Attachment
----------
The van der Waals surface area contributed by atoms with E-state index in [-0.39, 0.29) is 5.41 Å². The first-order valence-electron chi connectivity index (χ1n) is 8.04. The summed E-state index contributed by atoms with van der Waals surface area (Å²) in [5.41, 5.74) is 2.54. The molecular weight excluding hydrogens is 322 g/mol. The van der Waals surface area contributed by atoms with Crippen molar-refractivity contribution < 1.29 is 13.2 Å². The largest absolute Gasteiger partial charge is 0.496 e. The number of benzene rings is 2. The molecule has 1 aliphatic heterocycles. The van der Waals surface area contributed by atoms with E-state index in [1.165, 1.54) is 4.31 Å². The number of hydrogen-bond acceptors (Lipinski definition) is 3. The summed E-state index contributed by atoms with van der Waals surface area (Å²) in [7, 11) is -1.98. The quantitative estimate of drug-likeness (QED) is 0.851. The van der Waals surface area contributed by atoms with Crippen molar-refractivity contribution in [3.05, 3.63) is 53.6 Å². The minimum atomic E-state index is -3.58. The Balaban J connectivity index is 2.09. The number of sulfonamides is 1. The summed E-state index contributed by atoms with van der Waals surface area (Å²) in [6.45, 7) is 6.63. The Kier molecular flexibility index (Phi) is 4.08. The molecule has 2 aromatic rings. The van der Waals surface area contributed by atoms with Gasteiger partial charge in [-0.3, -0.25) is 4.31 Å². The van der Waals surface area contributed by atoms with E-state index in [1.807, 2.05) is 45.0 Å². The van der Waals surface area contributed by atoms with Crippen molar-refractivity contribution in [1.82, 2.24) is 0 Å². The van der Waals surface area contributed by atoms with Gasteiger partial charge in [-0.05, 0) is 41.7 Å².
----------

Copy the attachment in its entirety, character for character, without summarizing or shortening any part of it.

The van der Waals surface area contributed by atoms with E-state index in [-0.39, 0.29) is 5.41 Å². The first-order valence-electron chi connectivity index (χ1n) is 8.04. The summed E-state index contributed by atoms with van der Waals surface area (Å²) in [5.41, 5.74) is 2.54. The molecular weight excluding hydrogens is 322 g/mol. The van der Waals surface area contributed by atoms with Crippen molar-refractivity contribution < 1.29 is 13.2 Å². The largest absolute Gasteiger partial charge is 0.496 e. The number of benzene rings is 2. The molecule has 1 aliphatic heterocycles. The van der Waals surface area contributed by atoms with E-state index in [1.165, 1.54) is 4.31 Å². The number of hydrogen-bond acceptors (Lipinski definition) is 3. The summed E-state index contributed by atoms with van der Waals surface area (Å²) in [7, 11) is -1.98. The quantitative estimate of drug-likeness (QED) is 0.851. The van der Waals surface area contributed by atoms with Crippen molar-refractivity contribution in [3.05, 3.63) is 53.6 Å². The minimum atomic E-state index is -3.58. The Balaban J connectivity index is 2.09. The number of sulfonamides is 1. The summed E-state index contributed by atoms with van der Waals surface area (Å²) in [6.45, 7) is 6.63. The Kier molecular flexibility index (Phi) is 4.08. The molecule has 2 aromatic rings. The van der Waals surface area contributed by atoms with Gasteiger partial charge in [-0.3, -0.25) is 4.31 Å². The van der Waals surface area contributed by atoms with E-state index in [1.807, 2.05) is 45.0 Å². The van der Waals surface area contributed by atoms with Crippen molar-refractivity contribution in [1.82, 2.24) is 0 Å². The van der Waals surface area contributed by atoms with Gasteiger partial charge in [-0.05, 0) is 41.7 Å².